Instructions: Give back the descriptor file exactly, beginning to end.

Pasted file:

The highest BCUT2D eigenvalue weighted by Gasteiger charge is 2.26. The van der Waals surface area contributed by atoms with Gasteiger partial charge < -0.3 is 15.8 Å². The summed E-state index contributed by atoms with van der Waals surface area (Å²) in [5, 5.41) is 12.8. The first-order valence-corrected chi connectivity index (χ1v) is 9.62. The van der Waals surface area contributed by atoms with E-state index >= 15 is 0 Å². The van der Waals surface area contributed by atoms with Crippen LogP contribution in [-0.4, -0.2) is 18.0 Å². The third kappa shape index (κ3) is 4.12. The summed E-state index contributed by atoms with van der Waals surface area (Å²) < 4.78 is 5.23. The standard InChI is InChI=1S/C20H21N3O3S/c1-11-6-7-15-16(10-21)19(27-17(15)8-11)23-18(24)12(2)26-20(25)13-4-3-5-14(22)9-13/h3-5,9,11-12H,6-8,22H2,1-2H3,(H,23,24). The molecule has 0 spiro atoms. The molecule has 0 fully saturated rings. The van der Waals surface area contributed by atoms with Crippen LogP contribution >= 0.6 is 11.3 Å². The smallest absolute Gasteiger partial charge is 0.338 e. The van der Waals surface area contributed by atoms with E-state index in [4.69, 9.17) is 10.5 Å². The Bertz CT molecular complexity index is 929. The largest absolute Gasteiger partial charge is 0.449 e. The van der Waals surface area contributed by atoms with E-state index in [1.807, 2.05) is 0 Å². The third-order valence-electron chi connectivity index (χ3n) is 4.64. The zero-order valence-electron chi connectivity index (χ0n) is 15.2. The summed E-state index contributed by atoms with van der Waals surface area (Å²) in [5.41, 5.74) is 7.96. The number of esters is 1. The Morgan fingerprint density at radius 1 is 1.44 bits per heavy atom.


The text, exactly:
The highest BCUT2D eigenvalue weighted by Gasteiger charge is 2.26. The van der Waals surface area contributed by atoms with Gasteiger partial charge < -0.3 is 15.8 Å². The summed E-state index contributed by atoms with van der Waals surface area (Å²) in [5, 5.41) is 12.8. The first-order valence-corrected chi connectivity index (χ1v) is 9.62. The van der Waals surface area contributed by atoms with E-state index >= 15 is 0 Å². The van der Waals surface area contributed by atoms with Crippen LogP contribution in [-0.4, -0.2) is 18.0 Å². The third kappa shape index (κ3) is 4.12. The summed E-state index contributed by atoms with van der Waals surface area (Å²) < 4.78 is 5.23. The standard InChI is InChI=1S/C20H21N3O3S/c1-11-6-7-15-16(10-21)19(27-17(15)8-11)23-18(24)12(2)26-20(25)13-4-3-5-14(22)9-13/h3-5,9,11-12H,6-8,22H2,1-2H3,(H,23,24). The molecule has 0 spiro atoms. The molecule has 0 fully saturated rings. The van der Waals surface area contributed by atoms with Crippen LogP contribution >= 0.6 is 11.3 Å². The smallest absolute Gasteiger partial charge is 0.338 e. The van der Waals surface area contributed by atoms with E-state index in [4.69, 9.17) is 10.5 Å². The Bertz CT molecular complexity index is 929. The largest absolute Gasteiger partial charge is 0.449 e. The van der Waals surface area contributed by atoms with E-state index in [1.807, 2.05) is 0 Å². The third-order valence-electron chi connectivity index (χ3n) is 4.64. The zero-order valence-electron chi connectivity index (χ0n) is 15.2. The summed E-state index contributed by atoms with van der Waals surface area (Å²) in [5.41, 5.74) is 7.96. The number of esters is 1. The Morgan fingerprint density at radius 1 is 1.44 bits per heavy atom.